Work activity during Stage 3 corresponds to a project’s Planning Phase, where the organization prepares detailed project management planning artifacts and then formally presents those project management plan documents to OSCIO for its review and approval. Stage 3 ends when OSCIO provides a digital or written Stage Gate 3 endorsement/approval memorandum (which may contain additional conditions that must be satisfied).
- Stage 3 is when a project develops substantial details about the specific implementation approach that will be used to execute the project; and it usually includes the release of an RFP for requisite vendor services.
- During Stage 3, the Project’s planning documents are revised (often based on better information obtained via the RFP) to represent scope, schedule, budget, and resource needs at a level of +/-10% of the project’s vision.
- The Detailed Project Management Plan is expected to be updated once the appropriate vendor services have been procured and, as needed, throughout the remainder of the project lifecycle (Stage 4).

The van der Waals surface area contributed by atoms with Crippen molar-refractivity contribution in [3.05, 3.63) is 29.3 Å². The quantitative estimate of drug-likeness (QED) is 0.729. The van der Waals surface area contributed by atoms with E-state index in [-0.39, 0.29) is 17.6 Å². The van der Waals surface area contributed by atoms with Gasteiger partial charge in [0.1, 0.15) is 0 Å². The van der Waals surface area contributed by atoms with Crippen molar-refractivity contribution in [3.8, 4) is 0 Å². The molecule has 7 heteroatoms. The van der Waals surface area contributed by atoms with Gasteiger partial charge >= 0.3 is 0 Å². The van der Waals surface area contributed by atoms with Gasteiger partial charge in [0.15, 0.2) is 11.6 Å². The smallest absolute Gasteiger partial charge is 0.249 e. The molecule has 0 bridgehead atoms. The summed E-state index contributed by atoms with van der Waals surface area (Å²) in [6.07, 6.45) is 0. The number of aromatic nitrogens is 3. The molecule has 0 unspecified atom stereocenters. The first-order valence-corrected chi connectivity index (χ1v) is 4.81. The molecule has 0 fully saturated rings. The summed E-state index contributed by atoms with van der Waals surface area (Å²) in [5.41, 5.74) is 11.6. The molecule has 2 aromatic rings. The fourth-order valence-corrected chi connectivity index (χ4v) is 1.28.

- Agencies and their contractors may not begin Stage 4 work before receiving Stage 3 Endorsement/Approval from OSCIO.
- From the perspective of a project's authorized budget, Stage 3 endorsement may be needed to support the release of funding for project execution.
Work activity during Stage 4 corresponds to a project’s Execution Phase, where the organization implements the plans that were developed in Stages 1, 2, and 3, delivers the functionality described in the project requirements documents and vendor Statement(s) of Work, and prepares project tracking and close-out artifacts for oversight review and as required, approval. Stage 4 ends when OSCIO provides a digital or written Stage Gate 4 endorsement/approval memorandum (which may contain additional conditions that must be satisfied).